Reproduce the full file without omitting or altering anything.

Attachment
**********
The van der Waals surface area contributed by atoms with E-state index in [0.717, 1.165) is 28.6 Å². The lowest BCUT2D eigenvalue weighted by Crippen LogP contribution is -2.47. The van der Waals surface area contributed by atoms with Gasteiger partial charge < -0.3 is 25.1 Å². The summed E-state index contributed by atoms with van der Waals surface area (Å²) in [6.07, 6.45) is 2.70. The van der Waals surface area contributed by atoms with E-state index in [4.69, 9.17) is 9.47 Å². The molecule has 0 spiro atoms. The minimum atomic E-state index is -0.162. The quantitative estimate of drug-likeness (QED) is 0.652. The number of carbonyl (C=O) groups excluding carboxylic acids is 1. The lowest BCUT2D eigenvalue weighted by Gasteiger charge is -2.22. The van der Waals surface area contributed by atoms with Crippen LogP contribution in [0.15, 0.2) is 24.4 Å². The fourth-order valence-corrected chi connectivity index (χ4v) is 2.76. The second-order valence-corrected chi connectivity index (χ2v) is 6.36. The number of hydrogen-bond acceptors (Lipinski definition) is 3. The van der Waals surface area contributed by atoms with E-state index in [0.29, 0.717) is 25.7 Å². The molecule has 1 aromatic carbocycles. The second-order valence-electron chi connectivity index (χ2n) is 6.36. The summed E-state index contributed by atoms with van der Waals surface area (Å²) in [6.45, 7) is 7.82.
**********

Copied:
The van der Waals surface area contributed by atoms with E-state index in [0.717, 1.165) is 28.6 Å². The lowest BCUT2D eigenvalue weighted by Crippen LogP contribution is -2.47. The van der Waals surface area contributed by atoms with Gasteiger partial charge < -0.3 is 25.1 Å². The summed E-state index contributed by atoms with van der Waals surface area (Å²) in [6.07, 6.45) is 2.70. The van der Waals surface area contributed by atoms with E-state index in [4.69, 9.17) is 9.47 Å². The molecule has 0 spiro atoms. The minimum atomic E-state index is -0.162. The quantitative estimate of drug-likeness (QED) is 0.652. The number of carbonyl (C=O) groups excluding carboxylic acids is 1. The lowest BCUT2D eigenvalue weighted by Gasteiger charge is -2.22. The van der Waals surface area contributed by atoms with Crippen LogP contribution in [0.15, 0.2) is 24.4 Å². The fourth-order valence-corrected chi connectivity index (χ4v) is 2.76. The second-order valence-corrected chi connectivity index (χ2v) is 6.36. The number of hydrogen-bond acceptors (Lipinski definition) is 3. The van der Waals surface area contributed by atoms with E-state index in [0.29, 0.717) is 25.7 Å². The molecule has 1 aromatic carbocycles. The second-order valence-electron chi connectivity index (χ2n) is 6.36. The summed E-state index contributed by atoms with van der Waals surface area (Å²) in [6.45, 7) is 7.82.